problem (solution?) with music, is that it is just too damn important.
It isn't really is it? There are far more life affirming events
happening at home, at work, and in the world at large – so music
should not be that vital, but quite simply... it is.
1977 when I was 12 I heard the Sex Pistols God Save The Queen.
I bought it the next day. I had already been hassling my father
to drive me down the King's Road so I could look for London's punk
scene. I was utterly besotted with the notion of the youth, the
fashion, the sheer power of the music. Having seen the Pistols'
Bill Grundy interview, I kind of felt that this was something that
I wanted to be part of – but unfortunately I was a hapless spotty
kid, too young and clueless to get out of the suburbs.
through Punk, although not quite having the brains to articulate
or get involved eventually led me to the whole 1979 post punk scene
- namely Joy Division, The Teardrop Explodes and a whole host of
bands from the Rough Trade stable. I didn't really listen to night-time
radio for some reason, so relied on the weekly music press. Great,
I had just read about JD, thinking I should check them out, when
I was soon reading of their singer's demise. I would just have to
get submerged in the vinyl and bootleg tapes - becoming obsessed
and desperate like a million other 16-year-olds. Angst never tasted
so good. I listened to New Order – was lucky enough to see them
touring their first LP – but it did not quite happen for me. I
wanted something that could not exist anymore – and felt really
cheated. We deserved to get a chance with JD, but had to settle
for New Order and unfortunately they were not going to provide the
moved through tons of records, going back through the Velvets to
the Johnny Cash and Burt Bacharach LPs my father used to play me.
I also went to as many gigs as I could – from The Stranglers and
The Bunnymen to Virginia Astley, Sonic Youth and Kraftwerk – I just
had a superb time. The one thing in the back of my mind though,
was great as they were, I never really felt that any of these bands
had completely taken a hold of me. When I read articles about Lou
Reed, or Bowie or Postcard Records, I always thought there was something
larger than the actual music. Something more complete.
keeping an open eye and ears, not too much from the last fifteen
years has really taken my imagination. I am not knocking current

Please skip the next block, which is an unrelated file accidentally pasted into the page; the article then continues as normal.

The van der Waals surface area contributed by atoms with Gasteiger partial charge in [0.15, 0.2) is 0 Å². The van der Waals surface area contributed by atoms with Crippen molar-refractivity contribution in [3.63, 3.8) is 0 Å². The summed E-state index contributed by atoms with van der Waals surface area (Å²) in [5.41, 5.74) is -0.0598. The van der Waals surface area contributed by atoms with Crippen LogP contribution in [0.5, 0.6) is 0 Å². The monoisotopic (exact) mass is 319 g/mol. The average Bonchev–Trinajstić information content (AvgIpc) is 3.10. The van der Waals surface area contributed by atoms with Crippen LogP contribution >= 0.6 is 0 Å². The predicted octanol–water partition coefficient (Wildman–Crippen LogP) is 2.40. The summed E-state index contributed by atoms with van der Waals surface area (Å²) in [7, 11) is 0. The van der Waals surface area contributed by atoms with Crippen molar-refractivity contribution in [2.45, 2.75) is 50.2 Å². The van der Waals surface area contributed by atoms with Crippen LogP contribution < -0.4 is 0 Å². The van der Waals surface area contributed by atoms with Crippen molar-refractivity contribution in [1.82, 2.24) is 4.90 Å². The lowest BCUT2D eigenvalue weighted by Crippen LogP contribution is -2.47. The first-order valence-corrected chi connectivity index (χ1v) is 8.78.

bands – but times and politics have changed - Rock n' Roll is fifty
years old now. The business side of the industry is suffocating
talent in favour of fast returns and aquiesence.
heard about British Sea Power on an off chance, and was immediately
intrigued by their giving a music journalist map co-ordinates for
a prospective interview. Their ideas sounded good – definitely worth
checking out I thought. And so at a summer festival in 2002 I did
so. Yan had flying goggles hanging loosely around his neck. Although
there was no similarity in behavior, I immediately remembered a
picture of Sid Vicious casually wearing something similar. Musically
I was astonished, the band had a full grasp of power, melody and
soundscape, with a looseness of attitude (whilst being seemingly
VERY WIRED) to die for. I found myself thinking of contradictions
all over the place (I have always loved the notion of contradiction).
couple of hours later I passed the (then) four band members in one
of the bars – and stopped to tell them that their performance had
been superb. "Thanks," Yan replied, slightly bemused. Yeah, thanks
achieved this epiphany and reinstated my faith in modern music,
I immediately set about telling everybody that I could back in London
about the band. I was in very quiet heaven. I attempted to find
as much stock as was available and to my delight, I sent a cheque
payable to the band's guitarist for a copy of their first single
release. This felt really global – but close – and very special.
From here on there's been a long catalogue of events marking a personal
journey following the band's progress, and coincidences from people
to places to events. Everything comes to those who wait.
four months after the Remember Me re-release, I was sent
a copy of the record dedicated to my grandfather. Everything comes
to those who wait – it is true. I finally feel that a band with
ALL the credentials are here – NOW – don't fuck it up, and don't
finally, how is it that in our consumer world, a band can inspire
such thought and attention from their fans? In my eyes, it has to
be because they are actually offering an intoxicating way forward
partly influenced by the past. Rehashing fifties bubblegum is not
going to work, and nor is trying to be the new New Romantics. But
taking a look at the world that pre-dated Rock n' Roll (and ultimately
created it), is a masterstroke.
back to the source with interests outside of the product has to
be the answer. For me personally, the music closest to my heart
has been made by people who have had a wider incentive than getting
their faces into the papers or on TV. People that really meant it.
Once they however make it into the papers and on TV, well, that
is the perfect marriage.
do not know the musicians who comprise British Sea Power, but from
their music, lyrics and interviews, I just get the sense they are
having a fantastic time doing what they want to do, and also have
a lot more to offer. The gigs are the best live events I have ever
been to. The anticipation is immense. So, enough of this self indulgent
analysis. As Ian McCullough said at the Royal Albert Hall in 1983:
"Lay down thy raincoat, and groove."